Taking the classical world by storm, Italian pianist Beatrice Rana has been a force on the music scene since winning the prestigious Montreal International Musical Competition in 2011. Two years later, Rana snagged a Silver Medal and the Audience Award at the Van Cliburn International Piano Competition — when she was a mere 20 years old.
Growing up in a small town in Puglia, where both her parents were professional pianists, the musician earned a degree in piano under the guidance of Benedetto Lupo at the Nino Rota Conservatory in Monopoli before studying with Arie Vardi at the Hochschule für Musik in Hanover. Since then, Rana has electrified audiences at the world’s most celebrated concert halls and festivals, among them London’s Wigmore Hall, Paris’s Théâtre des Champs-Elysées, and Walt Disney Concert Hall. Of her solo recital debut at Carnegie Hall, The New York Times’ Anthony Tommasini wrote that Rana’s rendition of Chopin’s Op. 25 Études, “made the pieces sound as poetic and colorful as anything Chopin ever wrote.”
Rana’s discography is also impressive. She released her first album in 2015, featuring Prokofiev’s Piano Concerto No. 2 and Tchaikovsky’s Piano Concerto No. 1 with Antonio Pappano and Orchestra dell’Accademia Nazionale di Santa Cecilia, and her 2017 recording of Bach’s Goldberg Variations was deemed a feat for someone so young. Winning Gramophone magazine’s award for Young Artist of the Year in 2017, Rana followed that milestone by being nominated as Female Artist of the Year at the Classic BRIT Awards, where the pianist performed for a nationally televised broadcast at Royal Albert Hall. And in September of this year, Rana will be releasing her seventh album, this one dedicated to Chopin.
Because of the pandemic, however, the pianist’s fiendishly busy schedule ground to a halt. But she recently filmed a concert for Cal Performances, which premieres May 13 and will be available on demand through June 12. I spoke with the pianist by phone from her home in Rome, where, in her charmingly accented English, we covered topics that included life during COVID-19, the notion that her life as a pianist was not necessarily predestined, and her upcoming filmed recital.
First of all, how have you been faring during the pandemic and what was it like performing a concert in Madrid with violinist Renaud Capuçon in March before a live audience? Were you both wearing masks?
Life for us during this time has been extremely difficult and challenging, but to perform in Madrid for a real audience, it was an island of happiness in this period. In Madrid there was a 50 percent audience. It was very cleverly thought out — people that were living together could sit together and there could be more distance with people not related to each other.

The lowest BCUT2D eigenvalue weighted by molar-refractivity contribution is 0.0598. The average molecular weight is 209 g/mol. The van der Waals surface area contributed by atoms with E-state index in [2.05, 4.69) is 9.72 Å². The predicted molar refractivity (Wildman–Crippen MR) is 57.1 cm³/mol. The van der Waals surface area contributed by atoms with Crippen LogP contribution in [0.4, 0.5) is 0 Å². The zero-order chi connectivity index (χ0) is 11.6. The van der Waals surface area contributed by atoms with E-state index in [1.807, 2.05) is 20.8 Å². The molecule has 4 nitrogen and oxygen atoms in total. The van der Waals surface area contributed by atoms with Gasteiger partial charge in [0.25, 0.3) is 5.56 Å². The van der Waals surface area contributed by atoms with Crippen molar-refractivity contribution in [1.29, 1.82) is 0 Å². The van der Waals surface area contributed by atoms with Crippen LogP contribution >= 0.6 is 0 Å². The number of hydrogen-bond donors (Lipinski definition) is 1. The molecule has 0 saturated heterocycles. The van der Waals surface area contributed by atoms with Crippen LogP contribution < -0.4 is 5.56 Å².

We were not wearing masks and we were distanced. For me, it was challenging, because I renounced to have a page turner so I could play without a mask. A page turner would have to sit next to me so I decided to turn the pages myself.
Literally, or did you use an iPad?
I don’t use an iPad, because what I am always scared of is it crashing. I use it to practice, but not in concert.
Since your parents are both professional musicians, was it a given that you would become a professional pianist, as well?
Not at all. Of course, I grew up with a lot of music — and I think I was lucky because being professionals, they knew how difficult it would be to become professional. They never forced me to do anything. They just wanted me to learn music to be a better person. They urged a positive approach to music. When I eventually decided I wanted to become a pianist, they were very happy. But I think they would have been happy with any job I would have chosen.
Let’s talk about your concert for Cal Performances. Why did you choose to film at Rome’s Oratorio del Gonfalone, a 16th-century Renaissance church, and how did you decide on a program featuring Bach, Chopin’s four, shall we say, diabolical and expressive scherzos, and the first book of Debussy’s demanding Études?
The church is a wonderful place in an historical center. It’s like a small Sistine chapel. There are old paintings and frescos all over the place. When Cal Performances asked me to play a streamed recital, it immediately came to my mind. Because the lack of an audience is very big for an artist, I had to take energy from something else — a piece of art or an artistic place. We filmed it there and it was especially wonderful playing in such a venue.
[Regarding the repertory] it’s a program with a French connection. I start by playing the Bach French Suite, No. 2, then a selection of Études by Debussy and it finishes with Chopin’s Four Scherzos, two of which were written in Paris. So it’s not only French composers, but all these composers were inspired by France [and] it’s very diverse. The Bach suites are absolutely beautiful, so lyrical and so refined, in a way. The Debussy Études are one of the last pieces he wrote, with a lot of humor and [they’re] also very abstract for his style.